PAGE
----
Monday, April 9, 2007

Brazil and the use of Nuclear Power

The choice for the use of nuclear energy seems to be an unnatural one for a country that contains 10 of the world’s 20 biggest rivers. The use of hydroelectric power is almost a natural consequence.

Maybe the desintegration of the hydroelectric interconnected system of canals and lakes (see previous post) is the reason why president Luis Inácio Lula da Silva’s government is considering the construction of a third nuclear reactor in Angra do Reis, [1] which is the only commercial nuclear plant in Brazil. This plant generates 4% of the electricity that is generated by uranium from Brazilian soil. The plant resulted from an IMF demand and is supplied with two old German reactors – Angra I and Angra II – which already have caused lots of trouble. In September 2001 radioactive water was spilled in Paratí Bay (around the time I took a swim there) and in total the plant has been switched off for thirty times between 1985 and 1993. This has given her the popular name ‘Firefly’. [2]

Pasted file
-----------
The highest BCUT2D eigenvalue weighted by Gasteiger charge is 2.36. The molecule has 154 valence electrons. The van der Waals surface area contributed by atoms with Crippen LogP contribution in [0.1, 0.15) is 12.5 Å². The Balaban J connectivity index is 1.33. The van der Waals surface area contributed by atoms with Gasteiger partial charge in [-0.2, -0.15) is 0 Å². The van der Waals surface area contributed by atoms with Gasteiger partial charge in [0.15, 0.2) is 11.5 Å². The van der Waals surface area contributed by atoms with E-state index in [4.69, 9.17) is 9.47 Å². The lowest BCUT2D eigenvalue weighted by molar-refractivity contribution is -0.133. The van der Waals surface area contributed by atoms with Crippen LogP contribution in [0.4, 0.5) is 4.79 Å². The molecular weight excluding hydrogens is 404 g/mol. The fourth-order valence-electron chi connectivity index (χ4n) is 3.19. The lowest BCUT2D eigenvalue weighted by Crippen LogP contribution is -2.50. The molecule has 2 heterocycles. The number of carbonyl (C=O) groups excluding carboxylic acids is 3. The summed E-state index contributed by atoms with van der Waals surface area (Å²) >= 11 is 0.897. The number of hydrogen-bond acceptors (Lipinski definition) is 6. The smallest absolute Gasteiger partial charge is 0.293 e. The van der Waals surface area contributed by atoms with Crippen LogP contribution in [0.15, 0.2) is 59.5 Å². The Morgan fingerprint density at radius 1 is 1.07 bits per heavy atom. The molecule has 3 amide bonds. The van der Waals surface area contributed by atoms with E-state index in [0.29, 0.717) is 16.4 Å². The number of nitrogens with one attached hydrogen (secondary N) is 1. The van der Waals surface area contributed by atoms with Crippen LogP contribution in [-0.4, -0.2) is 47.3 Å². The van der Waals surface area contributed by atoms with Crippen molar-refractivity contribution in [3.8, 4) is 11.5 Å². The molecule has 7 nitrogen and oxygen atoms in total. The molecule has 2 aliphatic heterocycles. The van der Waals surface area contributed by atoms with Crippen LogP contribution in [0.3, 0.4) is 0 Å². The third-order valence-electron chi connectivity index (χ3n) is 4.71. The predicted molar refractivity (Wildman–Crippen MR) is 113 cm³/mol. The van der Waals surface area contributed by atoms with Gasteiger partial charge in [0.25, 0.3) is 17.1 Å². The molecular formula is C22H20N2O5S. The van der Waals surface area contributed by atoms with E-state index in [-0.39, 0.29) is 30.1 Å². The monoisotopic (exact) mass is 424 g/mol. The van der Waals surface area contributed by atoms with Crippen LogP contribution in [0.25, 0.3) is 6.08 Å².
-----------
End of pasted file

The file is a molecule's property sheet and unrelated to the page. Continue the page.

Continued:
We can assume that the plant is most valuable to the military. Brazil ratified the non proliferation treaty for nuclear arms, but the navy for example has a huge program for the development of nuclear powered submarines. [2]


[1] Brazil expected to announce plans to complete stalled nuclear plant -The Associated Press - March 24, 2007
[2] Brazil Nuclear Programs – April 1997

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